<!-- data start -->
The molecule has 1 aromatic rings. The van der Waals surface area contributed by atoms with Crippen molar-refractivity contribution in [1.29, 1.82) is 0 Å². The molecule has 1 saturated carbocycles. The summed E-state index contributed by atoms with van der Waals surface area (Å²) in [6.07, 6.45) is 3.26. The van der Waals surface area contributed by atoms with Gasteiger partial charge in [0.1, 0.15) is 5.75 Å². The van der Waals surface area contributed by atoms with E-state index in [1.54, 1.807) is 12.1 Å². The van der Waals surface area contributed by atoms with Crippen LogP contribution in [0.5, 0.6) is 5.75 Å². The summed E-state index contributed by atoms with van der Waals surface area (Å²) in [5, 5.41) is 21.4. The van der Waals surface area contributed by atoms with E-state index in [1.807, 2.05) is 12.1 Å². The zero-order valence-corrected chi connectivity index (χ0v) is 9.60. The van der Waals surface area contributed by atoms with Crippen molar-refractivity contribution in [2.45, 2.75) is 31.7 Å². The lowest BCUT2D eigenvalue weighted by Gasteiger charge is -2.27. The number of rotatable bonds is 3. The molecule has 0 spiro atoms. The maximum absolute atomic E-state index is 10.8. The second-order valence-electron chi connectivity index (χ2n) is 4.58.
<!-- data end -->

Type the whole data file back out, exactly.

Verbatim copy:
The molecule has 1 aromatic rings. The van der Waals surface area contributed by atoms with Crippen molar-refractivity contribution in [1.29, 1.82) is 0 Å². The molecule has 1 saturated carbocycles. The summed E-state index contributed by atoms with van der Waals surface area (Å²) in [6.07, 6.45) is 3.26. The van der Waals surface area contributed by atoms with Gasteiger partial charge in [0.1, 0.15) is 5.75 Å². The van der Waals surface area contributed by atoms with E-state index in [1.54, 1.807) is 12.1 Å². The van der Waals surface area contributed by atoms with Crippen LogP contribution in [0.5, 0.6) is 5.75 Å². The summed E-state index contributed by atoms with van der Waals surface area (Å²) in [5, 5.41) is 21.4. The van der Waals surface area contributed by atoms with E-state index in [1.807, 2.05) is 12.1 Å². The zero-order valence-corrected chi connectivity index (χ0v) is 9.60. The van der Waals surface area contributed by atoms with Crippen molar-refractivity contribution in [2.45, 2.75) is 31.7 Å². The lowest BCUT2D eigenvalue weighted by Gasteiger charge is -2.27. The number of rotatable bonds is 3. The molecule has 0 spiro atoms. The maximum absolute atomic E-state index is 10.8. The second-order valence-electron chi connectivity index (χ2n) is 4.58.